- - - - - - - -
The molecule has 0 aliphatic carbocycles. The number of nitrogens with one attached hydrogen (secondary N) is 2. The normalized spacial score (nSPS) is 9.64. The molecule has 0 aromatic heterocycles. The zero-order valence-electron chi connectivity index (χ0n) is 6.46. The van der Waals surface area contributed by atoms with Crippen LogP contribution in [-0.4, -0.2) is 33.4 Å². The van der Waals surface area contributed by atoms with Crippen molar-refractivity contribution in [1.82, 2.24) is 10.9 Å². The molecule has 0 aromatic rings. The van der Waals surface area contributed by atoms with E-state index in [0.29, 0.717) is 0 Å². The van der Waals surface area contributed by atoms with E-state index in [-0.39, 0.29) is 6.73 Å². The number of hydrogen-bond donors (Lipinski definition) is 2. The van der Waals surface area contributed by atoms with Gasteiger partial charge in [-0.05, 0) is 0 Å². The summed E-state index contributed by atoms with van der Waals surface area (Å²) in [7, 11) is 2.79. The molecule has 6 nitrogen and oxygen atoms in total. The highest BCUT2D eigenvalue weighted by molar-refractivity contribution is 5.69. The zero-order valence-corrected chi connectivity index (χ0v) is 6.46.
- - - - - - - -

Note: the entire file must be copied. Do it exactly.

The molecule has 0 aliphatic carbocycles. The number of nitrogens with one attached hydrogen (secondary N) is 2. The normalized spacial score (nSPS) is 9.64. The molecule has 0 aromatic heterocycles. The zero-order valence-electron chi connectivity index (χ0n) is 6.46. The van der Waals surface area contributed by atoms with Crippen LogP contribution in [-0.4, -0.2) is 33.4 Å². The van der Waals surface area contributed by atoms with Crippen molar-refractivity contribution in [1.82, 2.24) is 10.9 Å². The molecule has 0 aromatic rings. The van der Waals surface area contributed by atoms with E-state index in [0.29, 0.717) is 0 Å². The van der Waals surface area contributed by atoms with E-state index in [-0.39, 0.29) is 6.73 Å². The number of hydrogen-bond donors (Lipinski definition) is 2. The van der Waals surface area contributed by atoms with Gasteiger partial charge in [-0.05, 0) is 0 Å². The summed E-state index contributed by atoms with van der Waals surface area (Å²) in [7, 11) is 2.79. The molecule has 6 nitrogen and oxygen atoms in total. The highest BCUT2D eigenvalue weighted by molar-refractivity contribution is 5.69. The zero-order valence-corrected chi connectivity index (χ0v) is 6.46.